Even the government, yes really, the British government, is demonstrating this shift – pledging to eliminate avoidable plastic waste by 2042. Prime Minister May herself recently called on the 53 Commonwealth nations (including Australia!) to “join the fight against marine plastic”. The Brits are looking to introduce bans or taxes on sales of single-use plastics, has already banned microbeads, and launched a 5p charge on the sale of any single-use plastic bag. This simple 5p charge caused the British public to drop from using 7 billion single-use plastic bags in 1 year, to just under half a million single-use plastic bags within the first 6 months of the 5p charge being in place. As the Tesco ads always taught me, every little helps! (Not sure what Tesco are doing in this space, by the way, anyone else know?).
The UK is seeing a great movement against single-use plastic take place.
From what I’ve found so far, a key strategic reason for this is THE PEOPLE – that is, us, you and me – are demanding this change.
The power of the consumer cannot be underestimated.
If I stopped going to what had been one of my workday 'treats' juice store in the last few months since my awareness of the impact of plastic straws developed, as I didn’t want to use their plastic straws, and didn’t yet have a BYO alternative – how many other people have done the same? And if I’ve bought a set of metal straws and straw cleaner, so that I can BYO my own alternative when I fancy a giant juice or other drink when out – how many other people have done the same? And if I've gathered together a stockpile of reusable bags in my home and carry them with me - in my bag, in my car, ready for the next grocery store shop or mid afternoon workday snack run to the supermarket - how many other people have done the same?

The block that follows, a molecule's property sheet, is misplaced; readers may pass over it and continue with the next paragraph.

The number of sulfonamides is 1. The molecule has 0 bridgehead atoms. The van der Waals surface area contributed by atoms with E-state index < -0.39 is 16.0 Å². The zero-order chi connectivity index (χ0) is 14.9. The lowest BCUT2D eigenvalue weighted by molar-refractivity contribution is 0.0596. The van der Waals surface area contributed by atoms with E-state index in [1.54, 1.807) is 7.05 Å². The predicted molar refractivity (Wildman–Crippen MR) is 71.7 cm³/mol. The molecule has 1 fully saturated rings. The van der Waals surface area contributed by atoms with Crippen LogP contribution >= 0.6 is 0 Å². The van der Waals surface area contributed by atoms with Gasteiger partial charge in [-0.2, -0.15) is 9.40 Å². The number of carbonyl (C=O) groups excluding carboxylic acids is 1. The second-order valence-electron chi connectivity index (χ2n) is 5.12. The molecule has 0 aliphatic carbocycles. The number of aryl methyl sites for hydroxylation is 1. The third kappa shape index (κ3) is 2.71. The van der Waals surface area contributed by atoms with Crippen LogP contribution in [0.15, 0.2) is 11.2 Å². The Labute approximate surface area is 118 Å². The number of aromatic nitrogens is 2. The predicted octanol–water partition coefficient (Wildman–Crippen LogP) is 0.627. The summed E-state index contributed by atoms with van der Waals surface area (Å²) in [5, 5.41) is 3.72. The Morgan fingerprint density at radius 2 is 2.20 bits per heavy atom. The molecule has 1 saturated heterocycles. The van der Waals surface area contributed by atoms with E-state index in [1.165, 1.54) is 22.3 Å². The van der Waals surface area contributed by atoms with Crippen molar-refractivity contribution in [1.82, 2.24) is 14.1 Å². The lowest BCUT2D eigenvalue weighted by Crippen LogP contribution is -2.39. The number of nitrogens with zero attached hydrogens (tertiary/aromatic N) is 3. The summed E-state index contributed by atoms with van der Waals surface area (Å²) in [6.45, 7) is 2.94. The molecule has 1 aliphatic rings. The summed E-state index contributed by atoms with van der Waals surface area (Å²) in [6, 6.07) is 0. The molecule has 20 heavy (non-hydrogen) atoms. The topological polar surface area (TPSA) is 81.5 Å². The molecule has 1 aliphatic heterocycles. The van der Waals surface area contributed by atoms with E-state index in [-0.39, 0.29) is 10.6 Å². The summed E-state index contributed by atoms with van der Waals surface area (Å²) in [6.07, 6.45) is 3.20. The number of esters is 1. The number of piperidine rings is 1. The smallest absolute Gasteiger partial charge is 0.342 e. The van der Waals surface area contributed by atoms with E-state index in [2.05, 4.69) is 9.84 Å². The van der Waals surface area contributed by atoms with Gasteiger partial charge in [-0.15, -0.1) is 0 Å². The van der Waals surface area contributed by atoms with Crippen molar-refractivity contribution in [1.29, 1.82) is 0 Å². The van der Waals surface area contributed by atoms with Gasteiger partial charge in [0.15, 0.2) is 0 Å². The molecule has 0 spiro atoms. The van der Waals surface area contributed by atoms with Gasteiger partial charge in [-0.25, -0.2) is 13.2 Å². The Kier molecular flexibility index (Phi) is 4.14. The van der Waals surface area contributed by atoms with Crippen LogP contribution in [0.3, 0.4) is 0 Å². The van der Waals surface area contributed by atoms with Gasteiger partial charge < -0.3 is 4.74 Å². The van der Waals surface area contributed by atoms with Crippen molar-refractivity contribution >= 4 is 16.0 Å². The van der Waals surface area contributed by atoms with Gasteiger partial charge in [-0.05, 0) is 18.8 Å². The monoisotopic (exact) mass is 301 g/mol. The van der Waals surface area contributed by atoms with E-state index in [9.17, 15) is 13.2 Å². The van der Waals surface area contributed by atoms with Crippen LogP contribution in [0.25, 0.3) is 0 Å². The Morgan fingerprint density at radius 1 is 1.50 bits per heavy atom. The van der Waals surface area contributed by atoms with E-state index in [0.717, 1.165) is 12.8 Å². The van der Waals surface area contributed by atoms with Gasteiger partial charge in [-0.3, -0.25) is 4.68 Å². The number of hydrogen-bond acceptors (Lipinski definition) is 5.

We bring the change.
When we stop buying packets of plastic straws to take to community hangouts or kids birthday parties – it makes a difference. When we stop accepting plastic straws and BYO instead – it says something, and gradually the vendors realise that they need to make a change – and it makes a difference. When we start speaking out about the impact of plastic straws and other single-use plastic on our precious (and irreplaceable) oceans and the creatures that live within – it makes a difference.
It takes courage – about 5 seconds of it – to BYO a metal straw, and it takes courage – about 5 seconds of it – to say no to the plastic straw offered and sip instead if you didn't BYO straw – but it can make all the difference to otherwise defenceless creatures and a voiceless habitat.
Christian, Natasha. “British Prime Minister Theresa May Wants Australia to Ban the Sale of Plastic Straws. But Malcolm Turnbull Has Said No - for Now.” SBS News, April 20, 2018, sec. Australia. https://www.sbs.com.au/news/will-australia-follow-britain-s-plastic-straw-ban.
Smithers, Rebecca. “England’s Plastic Bag Usage Drops 85% since 5p Charge Introduced.” The Guardian. UK, July 30, 2016. https://www.theguardian.com/environment/2016/jul/30/england-plastic-bag-usage-drops-85-per-cent-since-5p-charged-introducedhttps://www.theguardian.com/environment/2016/jul/30/england-plastic-bag-usage-drops-85-per-cent-since-5p-charged-introduced.
Vaughan, Adam. “McDonalds to Switch to Paper Straws in UK after Customer Campaign.” The Guardian. UK, June 15, 2018. https://www.theguardian.com/business/2018/jun/15/mcdonalds-to-switch-to-paper-straws-in-uk-after-customer-concern.